In this section you’ll find News on MHL activities; a blog with good practice stories from care homes across the UK (don’t forget to share your own stories!); info for press and our library of resources and videos.
News and Media
New developments in dementia care with Professor Julienne Meyer
Monday 20 February 2017
6pm – 8pm
The Brendoncare Foundation invites you to a lecture on:
Building an environment to support best practice in dementia care
by Professor Julienne Meyer CBE, Professor of Nursing: Care for Older People & Executive Director of My Home Life City, University of London
Followed by a discussion on Brendoncare’s new Shared Care Development, a transformational new model of care for families affected by dementia.
Drinks and networking
The Max Rayne Auditorium
Royal Society of Medicine
1 Wimpole Street
London W1G 0AE
Limited spaces available – booking is essential
Care homes play a vital part in supporting families, especially at times of transition. Working with relatives can be rewarding, complex and at times challenging.
The latest My Home Life bulletin celebrates the great work that managers and staff do to support families when they visit and offers some examples of good practice from relatives and staff.
Thanks for reading and please keep sending in your great stories!
Senior Development Officer (0.8 FTE)
My Home Life is a UK-wide initiative that promotes the quality of life for older people in care homes hosted by City, University of London, in partnership with Age UK.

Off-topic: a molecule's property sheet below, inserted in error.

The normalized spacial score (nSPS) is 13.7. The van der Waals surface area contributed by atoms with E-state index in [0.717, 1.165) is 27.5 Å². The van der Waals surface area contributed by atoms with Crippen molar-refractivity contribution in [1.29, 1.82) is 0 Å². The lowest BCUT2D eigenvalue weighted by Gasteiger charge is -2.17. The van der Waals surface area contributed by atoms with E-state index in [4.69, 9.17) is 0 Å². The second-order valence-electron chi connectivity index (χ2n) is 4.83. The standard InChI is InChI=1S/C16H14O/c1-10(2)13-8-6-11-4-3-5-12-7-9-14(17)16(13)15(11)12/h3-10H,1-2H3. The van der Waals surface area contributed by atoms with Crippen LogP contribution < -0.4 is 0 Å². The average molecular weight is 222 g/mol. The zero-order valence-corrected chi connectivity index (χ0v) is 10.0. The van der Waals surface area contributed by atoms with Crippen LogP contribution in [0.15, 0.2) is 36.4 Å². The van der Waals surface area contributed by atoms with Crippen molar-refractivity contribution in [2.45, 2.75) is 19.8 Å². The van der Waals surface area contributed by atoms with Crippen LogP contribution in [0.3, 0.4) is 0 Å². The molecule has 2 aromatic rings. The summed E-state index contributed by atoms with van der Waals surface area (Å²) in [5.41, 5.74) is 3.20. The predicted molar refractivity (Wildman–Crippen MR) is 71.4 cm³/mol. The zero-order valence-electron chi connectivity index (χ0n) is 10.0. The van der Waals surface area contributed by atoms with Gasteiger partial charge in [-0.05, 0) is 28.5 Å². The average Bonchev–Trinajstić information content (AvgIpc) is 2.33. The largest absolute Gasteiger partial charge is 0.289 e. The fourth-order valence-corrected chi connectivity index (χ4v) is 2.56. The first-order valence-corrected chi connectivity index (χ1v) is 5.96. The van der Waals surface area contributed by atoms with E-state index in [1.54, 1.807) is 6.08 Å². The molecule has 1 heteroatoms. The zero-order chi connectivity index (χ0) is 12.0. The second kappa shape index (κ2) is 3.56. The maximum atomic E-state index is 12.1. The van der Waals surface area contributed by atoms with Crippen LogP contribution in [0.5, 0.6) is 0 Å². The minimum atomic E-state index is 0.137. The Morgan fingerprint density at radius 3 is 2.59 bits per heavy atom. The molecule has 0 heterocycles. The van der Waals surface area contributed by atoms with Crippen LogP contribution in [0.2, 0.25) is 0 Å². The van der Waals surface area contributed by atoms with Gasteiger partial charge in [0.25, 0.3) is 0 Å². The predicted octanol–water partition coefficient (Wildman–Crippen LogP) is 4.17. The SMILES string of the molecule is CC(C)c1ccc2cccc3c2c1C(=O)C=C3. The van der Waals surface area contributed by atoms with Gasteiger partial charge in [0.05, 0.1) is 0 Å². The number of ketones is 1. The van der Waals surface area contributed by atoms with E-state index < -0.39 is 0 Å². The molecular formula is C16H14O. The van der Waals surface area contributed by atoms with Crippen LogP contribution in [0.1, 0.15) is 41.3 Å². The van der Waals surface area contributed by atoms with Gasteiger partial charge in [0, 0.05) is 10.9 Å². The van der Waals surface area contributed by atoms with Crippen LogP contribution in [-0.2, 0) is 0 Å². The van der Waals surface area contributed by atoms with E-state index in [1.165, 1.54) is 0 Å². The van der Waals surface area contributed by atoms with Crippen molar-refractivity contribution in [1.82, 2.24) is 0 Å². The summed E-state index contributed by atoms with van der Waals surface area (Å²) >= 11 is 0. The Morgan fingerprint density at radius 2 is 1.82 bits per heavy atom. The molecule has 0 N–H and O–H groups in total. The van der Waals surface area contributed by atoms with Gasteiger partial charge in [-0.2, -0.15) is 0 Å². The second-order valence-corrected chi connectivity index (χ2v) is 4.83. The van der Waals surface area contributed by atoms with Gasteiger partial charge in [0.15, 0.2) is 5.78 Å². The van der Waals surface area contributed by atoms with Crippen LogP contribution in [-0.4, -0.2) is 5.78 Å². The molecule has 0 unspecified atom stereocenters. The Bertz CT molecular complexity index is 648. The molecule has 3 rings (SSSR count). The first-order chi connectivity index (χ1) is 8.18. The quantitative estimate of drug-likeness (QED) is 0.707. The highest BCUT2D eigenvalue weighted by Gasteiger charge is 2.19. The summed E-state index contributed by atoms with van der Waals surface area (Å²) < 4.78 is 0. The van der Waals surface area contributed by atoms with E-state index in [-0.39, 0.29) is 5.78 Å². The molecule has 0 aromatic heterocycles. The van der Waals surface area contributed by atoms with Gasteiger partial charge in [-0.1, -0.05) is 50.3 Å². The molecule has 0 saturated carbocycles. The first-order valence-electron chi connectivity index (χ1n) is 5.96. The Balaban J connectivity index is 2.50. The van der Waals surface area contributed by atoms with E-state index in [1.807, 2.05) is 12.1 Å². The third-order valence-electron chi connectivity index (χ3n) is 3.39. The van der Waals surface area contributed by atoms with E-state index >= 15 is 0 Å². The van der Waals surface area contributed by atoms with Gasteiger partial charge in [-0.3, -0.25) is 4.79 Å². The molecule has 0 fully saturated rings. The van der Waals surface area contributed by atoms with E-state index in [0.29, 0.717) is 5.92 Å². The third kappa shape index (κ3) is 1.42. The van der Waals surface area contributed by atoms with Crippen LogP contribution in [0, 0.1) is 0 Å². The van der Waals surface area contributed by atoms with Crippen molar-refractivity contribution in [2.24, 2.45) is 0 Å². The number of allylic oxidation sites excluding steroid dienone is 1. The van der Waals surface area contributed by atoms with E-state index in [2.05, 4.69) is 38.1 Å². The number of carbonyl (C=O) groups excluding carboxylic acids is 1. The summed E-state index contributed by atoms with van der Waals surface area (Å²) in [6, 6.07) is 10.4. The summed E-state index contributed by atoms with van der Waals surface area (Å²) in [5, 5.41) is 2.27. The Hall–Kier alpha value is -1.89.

The programme works appreciatively to support the care home sector through a range of research, enterprise and social action activities.
The role will primarily focus on three areas of activity. Firstly, you will lead our communications programme which aims to influencing practice across care homes and across the wider health and social care system. Secondly, you will help support stronger community engagement within care homes. Thirdly, you will identify funding opportunities to develop new local projects that support care home transformation across England.
This is a very creative and dynamic role that offers opportunities to work alongside national and local stakeholders from care homes, commissioning, community and government. We are looking for a self-motivated, confident skilled communicator who is well-organised, has an eye to detail and a passion for celebrating the good work of care homes and helping them make things even better. Click below for more information:
How to make the most of mealtimes in care homes.
In our new bulletin we talk about food – everyones favourite subject. But, it is not just the food that makes mealtimes enjoyable. We asked care homes around the UK for their best practice tips for when it comes to creating a social mealtime, increasing appetites and involving residents, relatives and staff in decision making.
ALIVE IN ME – By Tudor Evans, Hengoed Park
I can still hear her singing
in her high, clear voice
humming around our house
two streets from the colliery,
riddling the ashes
from the stove in the scullery.
I can still feel his strong arms around me,
carrying me to the mine
to lie by the huge fan, 28 feet tall,
the lungs of the pit,
to cure my whooping cough.
My Mother, my father,
They’re alive in me.
I see her young,
glossy hair marcel-waved,
in her yellow twin set with the nipped-in waist,
laughing, joy blazing out